Photosynthetic redox control of nuclear gene expression

Vidal Fey, Raik Wagner, Katharina Bräutigam, Thomas Pfannschmidt

Research output: Contribution to journalArticleScientificpeer-review


Chloroplasts contain 3000-4000 different proteins but only a small subset of them is encoded in the plastid genome while the majority is encoded in the nucleus. Expression of these genes therefore requires a high degree of co-ordination between nucleus and chloroplast. This is achieved by a bilateral information exchange between both compartments including nucleus-to-plastid (anterograde) and plastid-to-nucleus (retrograde) signals. The latter represent a functional feedback control which couples the expression of nuclear encoded plastid proteins to the actual functional state of the organelle. The efficiency of photosynthesis is a very important parameter in this context since it is influenced by many environmental conditions and therefore represents a sensor for the residing environment. Components of the photosynthetic electron transport chain exhibit significant changes in their reduction/oxidation (redox) state depending on the photosynthetic electron flow and therefore serve as signalling parameters which report environmental influences on photosynthesis. Such redox signals control chloroplast and nuclear gene expression events and play an important role in the co-ordination of both genetic compartments. It is discussed here which photosynthetic parameters are known to control nuclear gene expression, how these signals are transduced toward the nucleus, and how they interact with other plastid retrograde signals and cytosolic light perception systems. © The Author [2005]. Published by Oxford University Press. All rights reserved.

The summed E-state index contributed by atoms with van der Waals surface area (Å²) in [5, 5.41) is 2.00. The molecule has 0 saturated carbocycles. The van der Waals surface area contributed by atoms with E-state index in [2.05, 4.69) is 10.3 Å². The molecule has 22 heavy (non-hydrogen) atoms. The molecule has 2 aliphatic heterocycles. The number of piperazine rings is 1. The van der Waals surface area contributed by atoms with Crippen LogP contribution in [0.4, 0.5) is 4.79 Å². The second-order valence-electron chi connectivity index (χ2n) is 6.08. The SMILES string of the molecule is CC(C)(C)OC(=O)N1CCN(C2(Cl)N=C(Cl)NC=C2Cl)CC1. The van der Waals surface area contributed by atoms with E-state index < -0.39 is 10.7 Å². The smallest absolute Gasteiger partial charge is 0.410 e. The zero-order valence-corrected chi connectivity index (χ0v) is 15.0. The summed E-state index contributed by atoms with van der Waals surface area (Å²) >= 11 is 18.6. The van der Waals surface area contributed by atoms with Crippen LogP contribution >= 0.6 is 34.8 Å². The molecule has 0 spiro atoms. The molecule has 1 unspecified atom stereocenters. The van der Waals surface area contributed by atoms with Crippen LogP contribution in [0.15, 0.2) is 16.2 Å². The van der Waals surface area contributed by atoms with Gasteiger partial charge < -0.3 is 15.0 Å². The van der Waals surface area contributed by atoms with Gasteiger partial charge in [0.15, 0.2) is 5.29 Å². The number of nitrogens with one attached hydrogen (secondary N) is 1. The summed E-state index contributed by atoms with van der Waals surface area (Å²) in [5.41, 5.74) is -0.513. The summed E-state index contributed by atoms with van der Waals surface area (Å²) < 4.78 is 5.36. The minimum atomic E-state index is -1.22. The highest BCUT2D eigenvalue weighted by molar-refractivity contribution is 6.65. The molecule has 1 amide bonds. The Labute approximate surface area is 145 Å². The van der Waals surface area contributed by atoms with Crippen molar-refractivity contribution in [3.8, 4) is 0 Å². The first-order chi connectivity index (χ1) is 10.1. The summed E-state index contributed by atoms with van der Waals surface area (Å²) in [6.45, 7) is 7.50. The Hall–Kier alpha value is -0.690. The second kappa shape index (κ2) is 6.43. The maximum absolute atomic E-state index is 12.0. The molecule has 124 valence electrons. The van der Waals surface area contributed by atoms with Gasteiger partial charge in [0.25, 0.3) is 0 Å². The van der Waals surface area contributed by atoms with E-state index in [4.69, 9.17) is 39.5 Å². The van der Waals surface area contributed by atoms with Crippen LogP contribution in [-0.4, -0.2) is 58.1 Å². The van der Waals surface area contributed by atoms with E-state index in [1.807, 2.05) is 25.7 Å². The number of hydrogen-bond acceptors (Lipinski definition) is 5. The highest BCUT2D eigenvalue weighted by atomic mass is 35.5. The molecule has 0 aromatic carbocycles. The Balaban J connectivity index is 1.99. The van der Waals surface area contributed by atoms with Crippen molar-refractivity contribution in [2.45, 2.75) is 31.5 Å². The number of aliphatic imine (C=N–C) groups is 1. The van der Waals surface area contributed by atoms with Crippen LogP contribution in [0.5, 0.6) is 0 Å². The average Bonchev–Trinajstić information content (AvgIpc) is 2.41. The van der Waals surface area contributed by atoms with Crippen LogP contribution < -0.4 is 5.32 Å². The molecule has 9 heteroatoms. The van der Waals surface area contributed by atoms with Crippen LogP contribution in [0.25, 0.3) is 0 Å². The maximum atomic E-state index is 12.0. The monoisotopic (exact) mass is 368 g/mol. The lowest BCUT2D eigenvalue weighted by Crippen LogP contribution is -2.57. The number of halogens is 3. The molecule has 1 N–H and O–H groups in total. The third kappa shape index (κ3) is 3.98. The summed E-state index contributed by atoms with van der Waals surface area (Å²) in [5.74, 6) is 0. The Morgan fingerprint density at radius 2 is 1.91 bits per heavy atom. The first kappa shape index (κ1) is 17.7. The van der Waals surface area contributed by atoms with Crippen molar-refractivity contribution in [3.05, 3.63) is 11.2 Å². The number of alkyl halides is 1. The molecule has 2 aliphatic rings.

Original languageEnglish
Pages (from-to)1491-1498
Number of pages8
Issue number416
Publication statusPublished - Jun 2005
Externally publishedYes
Publication typeA1 Journal article-refereed


  • Crosstalk
  • Nuclear gene expression
  • Photoreceptor
  • Photosynthesis
  • Redox regulation
  • Retrogade signalling
  • Signal transduction networks


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